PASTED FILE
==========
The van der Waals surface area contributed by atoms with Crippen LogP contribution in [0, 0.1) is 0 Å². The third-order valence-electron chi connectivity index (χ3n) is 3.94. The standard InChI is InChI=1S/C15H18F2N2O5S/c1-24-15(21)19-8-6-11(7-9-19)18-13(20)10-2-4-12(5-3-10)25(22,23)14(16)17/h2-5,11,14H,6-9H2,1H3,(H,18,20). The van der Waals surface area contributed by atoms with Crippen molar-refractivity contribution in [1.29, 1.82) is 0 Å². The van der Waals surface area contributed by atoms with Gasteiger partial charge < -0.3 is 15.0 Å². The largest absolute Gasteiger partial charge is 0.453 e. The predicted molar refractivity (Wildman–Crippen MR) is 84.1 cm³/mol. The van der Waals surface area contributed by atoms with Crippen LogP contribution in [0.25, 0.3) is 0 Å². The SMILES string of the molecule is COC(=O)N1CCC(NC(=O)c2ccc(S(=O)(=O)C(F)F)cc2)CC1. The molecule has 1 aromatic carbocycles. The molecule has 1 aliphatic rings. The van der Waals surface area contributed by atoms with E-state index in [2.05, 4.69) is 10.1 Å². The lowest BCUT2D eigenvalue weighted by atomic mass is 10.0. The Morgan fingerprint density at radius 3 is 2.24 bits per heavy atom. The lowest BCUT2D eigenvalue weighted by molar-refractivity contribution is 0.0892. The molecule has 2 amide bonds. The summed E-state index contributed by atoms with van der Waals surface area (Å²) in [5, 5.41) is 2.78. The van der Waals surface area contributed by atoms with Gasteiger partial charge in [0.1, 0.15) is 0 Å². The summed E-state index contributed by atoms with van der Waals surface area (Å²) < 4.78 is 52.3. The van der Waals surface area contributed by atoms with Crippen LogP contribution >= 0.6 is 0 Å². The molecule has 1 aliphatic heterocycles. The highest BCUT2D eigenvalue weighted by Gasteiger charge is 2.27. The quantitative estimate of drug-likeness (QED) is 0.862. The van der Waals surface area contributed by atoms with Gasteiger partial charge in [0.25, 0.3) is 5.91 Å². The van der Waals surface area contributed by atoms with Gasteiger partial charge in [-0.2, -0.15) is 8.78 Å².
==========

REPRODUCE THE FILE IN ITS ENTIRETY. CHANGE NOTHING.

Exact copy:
The van der Waals surface area contributed by atoms with Crippen LogP contribution in [0, 0.1) is 0 Å². The third-order valence-electron chi connectivity index (χ3n) is 3.94. The standard InChI is InChI=1S/C15H18F2N2O5S/c1-24-15(21)19-8-6-11(7-9-19)18-13(20)10-2-4-12(5-3-10)25(22,23)14(16)17/h2-5,11,14H,6-9H2,1H3,(H,18,20). The van der Waals surface area contributed by atoms with Crippen molar-refractivity contribution in [1.29, 1.82) is 0 Å². The van der Waals surface area contributed by atoms with Gasteiger partial charge < -0.3 is 15.0 Å². The largest absolute Gasteiger partial charge is 0.453 e. The predicted molar refractivity (Wildman–Crippen MR) is 84.1 cm³/mol. The van der Waals surface area contributed by atoms with Crippen LogP contribution in [0.25, 0.3) is 0 Å². The SMILES string of the molecule is COC(=O)N1CCC(NC(=O)c2ccc(S(=O)(=O)C(F)F)cc2)CC1. The molecule has 1 aromatic carbocycles. The molecule has 1 aliphatic rings. The van der Waals surface area contributed by atoms with E-state index in [2.05, 4.69) is 10.1 Å². The lowest BCUT2D eigenvalue weighted by atomic mass is 10.0. The Morgan fingerprint density at radius 3 is 2.24 bits per heavy atom. The lowest BCUT2D eigenvalue weighted by molar-refractivity contribution is 0.0892. The molecule has 2 amide bonds. The summed E-state index contributed by atoms with van der Waals surface area (Å²) in [5, 5.41) is 2.78. The van der Waals surface area contributed by atoms with Gasteiger partial charge in [0.1, 0.15) is 0 Å². The summed E-state index contributed by atoms with van der Waals surface area (Å²) < 4.78 is 52.3. The van der Waals surface area contributed by atoms with Crippen LogP contribution >= 0.6 is 0 Å². The molecule has 1 aliphatic heterocycles. The highest BCUT2D eigenvalue weighted by Gasteiger charge is 2.27. The quantitative estimate of drug-likeness (QED) is 0.862. The van der Waals surface area contributed by atoms with Gasteiger partial charge in [0.25, 0.3) is 5.91 Å². The van der Waals surface area contributed by atoms with Gasteiger partial charge in [-0.2, -0.15) is 8.78 Å².